Despite the news cycle of the last two years, nonalcoholic wine, especially nonalcoholic Rosé, has found its place in many wine glasses. The reasons to choose a non-alcoholic beverage at happy hour, a social situation, or even in the comfort of your own home can vary wildly. Maybe you need to be on your A-game the next morning. Or perhaps you're the designated driver for your rowdy sister-in-law and her crew on a karaoke night. You could be watching your carbohydrates or you're simply giving your body a break from alcohol.
What is Nonalcoholic Wine?
Dealcoholized wine starts out just like any regular wine, going through a fermentation process. But after the winemaker completes the vinification process, the wine then goes through another process to remove the alcohol. So some of the best non-alcoholic wines could've had a very different future as a buttery chardonnay, fruity merlot, or rich cabernet sauvignon.
After the juice has been dealcoholized, the winemaker assesses it again and sees what flavors it may have lost. Those flavors can be replaced by some natural flavors used by winemakers to get the flavor profile they want. Many popular red blends are tinkered with to get that unique taste.
How Do They Get the Alcohol Out?
The two main ways are vacuum distillation and reverse osmosis. The latest method is called the spinning cone method. The alcohol evaporates and the grape juice flavors and aromas are left. But since it was a full-fledged wine at the start of the process, this is truly alcohol-free wine rather than simply grape juice.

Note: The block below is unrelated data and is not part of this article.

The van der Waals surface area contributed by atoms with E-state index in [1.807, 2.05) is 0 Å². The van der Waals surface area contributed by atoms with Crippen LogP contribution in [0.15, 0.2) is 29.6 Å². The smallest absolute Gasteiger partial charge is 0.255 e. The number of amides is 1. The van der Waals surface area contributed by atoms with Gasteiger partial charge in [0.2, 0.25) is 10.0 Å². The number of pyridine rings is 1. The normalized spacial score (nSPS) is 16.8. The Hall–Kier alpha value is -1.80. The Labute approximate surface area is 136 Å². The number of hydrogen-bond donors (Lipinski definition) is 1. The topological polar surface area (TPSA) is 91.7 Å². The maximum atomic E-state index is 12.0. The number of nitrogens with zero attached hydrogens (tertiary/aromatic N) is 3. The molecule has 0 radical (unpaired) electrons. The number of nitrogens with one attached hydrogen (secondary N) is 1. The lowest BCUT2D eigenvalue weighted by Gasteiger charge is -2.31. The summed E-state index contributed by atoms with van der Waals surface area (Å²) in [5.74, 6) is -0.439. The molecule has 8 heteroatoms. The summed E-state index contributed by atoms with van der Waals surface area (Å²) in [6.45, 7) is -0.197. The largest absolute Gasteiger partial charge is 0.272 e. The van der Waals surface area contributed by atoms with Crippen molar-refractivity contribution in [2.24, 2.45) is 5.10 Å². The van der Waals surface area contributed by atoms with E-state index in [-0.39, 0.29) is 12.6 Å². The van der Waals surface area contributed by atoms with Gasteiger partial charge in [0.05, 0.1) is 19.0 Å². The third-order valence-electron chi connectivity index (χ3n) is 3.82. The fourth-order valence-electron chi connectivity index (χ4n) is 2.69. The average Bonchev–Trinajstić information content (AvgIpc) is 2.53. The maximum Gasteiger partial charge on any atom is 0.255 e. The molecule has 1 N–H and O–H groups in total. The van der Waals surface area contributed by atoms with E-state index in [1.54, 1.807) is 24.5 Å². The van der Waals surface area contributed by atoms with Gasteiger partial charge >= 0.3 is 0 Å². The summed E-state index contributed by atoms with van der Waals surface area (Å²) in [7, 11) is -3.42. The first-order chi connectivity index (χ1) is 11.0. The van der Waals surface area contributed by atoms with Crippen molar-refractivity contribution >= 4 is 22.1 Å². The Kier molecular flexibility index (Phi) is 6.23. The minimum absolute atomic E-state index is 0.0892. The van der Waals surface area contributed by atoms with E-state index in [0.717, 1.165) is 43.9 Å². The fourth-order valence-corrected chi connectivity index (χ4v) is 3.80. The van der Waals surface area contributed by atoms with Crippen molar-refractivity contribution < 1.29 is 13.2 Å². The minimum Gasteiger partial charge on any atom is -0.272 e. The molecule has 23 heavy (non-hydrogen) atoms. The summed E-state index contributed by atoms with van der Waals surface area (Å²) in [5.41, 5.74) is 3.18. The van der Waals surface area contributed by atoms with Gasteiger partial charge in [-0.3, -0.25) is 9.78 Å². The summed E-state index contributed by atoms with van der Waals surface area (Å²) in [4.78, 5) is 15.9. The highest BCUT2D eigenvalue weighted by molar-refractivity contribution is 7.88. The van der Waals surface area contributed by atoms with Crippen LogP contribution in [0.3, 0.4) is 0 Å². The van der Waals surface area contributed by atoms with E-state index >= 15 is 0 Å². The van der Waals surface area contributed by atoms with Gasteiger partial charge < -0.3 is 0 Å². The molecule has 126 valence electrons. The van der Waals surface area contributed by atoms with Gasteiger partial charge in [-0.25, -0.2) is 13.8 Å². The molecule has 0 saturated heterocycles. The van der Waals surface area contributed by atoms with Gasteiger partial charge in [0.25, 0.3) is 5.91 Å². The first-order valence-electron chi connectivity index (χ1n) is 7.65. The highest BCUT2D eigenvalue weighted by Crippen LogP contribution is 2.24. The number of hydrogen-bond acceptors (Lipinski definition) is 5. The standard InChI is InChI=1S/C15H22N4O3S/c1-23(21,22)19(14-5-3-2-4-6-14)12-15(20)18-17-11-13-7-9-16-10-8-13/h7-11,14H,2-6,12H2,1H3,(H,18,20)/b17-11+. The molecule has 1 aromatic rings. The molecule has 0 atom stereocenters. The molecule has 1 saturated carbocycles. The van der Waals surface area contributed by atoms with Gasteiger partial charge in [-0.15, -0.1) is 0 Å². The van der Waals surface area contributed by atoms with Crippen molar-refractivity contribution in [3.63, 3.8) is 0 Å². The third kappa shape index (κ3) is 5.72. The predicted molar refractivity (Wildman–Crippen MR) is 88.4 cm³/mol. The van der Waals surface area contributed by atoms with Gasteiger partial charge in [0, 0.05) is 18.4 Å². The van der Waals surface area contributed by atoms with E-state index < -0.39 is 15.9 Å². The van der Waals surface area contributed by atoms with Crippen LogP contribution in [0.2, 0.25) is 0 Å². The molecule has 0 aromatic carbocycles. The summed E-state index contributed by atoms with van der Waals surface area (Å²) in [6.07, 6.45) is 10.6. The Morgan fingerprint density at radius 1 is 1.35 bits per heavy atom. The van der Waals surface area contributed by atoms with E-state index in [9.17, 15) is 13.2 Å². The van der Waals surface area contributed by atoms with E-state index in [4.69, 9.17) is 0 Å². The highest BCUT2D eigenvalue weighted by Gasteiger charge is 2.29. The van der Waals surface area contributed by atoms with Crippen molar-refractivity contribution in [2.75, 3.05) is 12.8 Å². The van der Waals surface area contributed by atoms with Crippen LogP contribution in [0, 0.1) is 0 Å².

It's hard to resist the pretty pink hue of rose wine. Whether you are a wine lover that doesn't discriminate between red wine and white wine, sometimes rose is the best way to go. And when it's a non-alcoholic drink, you can really relax and enjoy flavors ranging from cranberry, citrus, lavender, grapefruit, and many more depending on the region and base grapes that were used.
Most dealcoholized wines will have traces of alcohol, but generally no more than 0.5%. Read the fine print on the label that sometimes also have nutrition facts.
Nonalcoholic wine will not age in the bottle and once opened, keep the bottle in the fridge and drink within two days tops for the best flavor.
Nonalcoholic Rosé Wines to Sip and Enjoy
De La Tautila Rosé
This Spanish nonalcoholic rosé has a good weight in the mouth with flavors of strawberries and raspberries. It's got a touch of sweetness but is crisp enough to make it very balanced.
Vinida Sparkling Rosé
The Vinida sparkling rosé is a semi-sweet sparkling fruity non-alcoholic rosé with strawberry notes. Bright acidity and a tart finish make it perfect for meals. Pop the cork on this bubbly and at only 22 calories, it's a great option. This is made from the Spanish Tempranillo grape which has great body. This is a red wine drinker's rose.
Leitz Zero Alcohol Rosé
This is a German non-alcoholic rosé with fruity flavors of mixed red berries like strawberries and raspberries. This is a subtle rosé for wine-drinkers.
Funky Monkey Zero Alcohol Rosé
Flavors of watermelon and strawberries jump out of this light popular nonalcoholic rosé. Made in New Zealand using Australian Pinot Noir grapes, this wine is also pesticide-free.
Freixenet Alcohol-Removed Rosé Sparkling Wine
Citrus, tropical fruit and flavors of lemon zest are in this bubbly non-alcoholic sparkling rosé.
It's got some sweetness making this a fun choice for mimosas or mocktails as well.
St. Regis Nonalcoholic Shiraz Rosé
Shiraz is a big grape with notes of red currants, raspberries, and citrus. There's so much flavor here, you won't miss the alcohol content at all.
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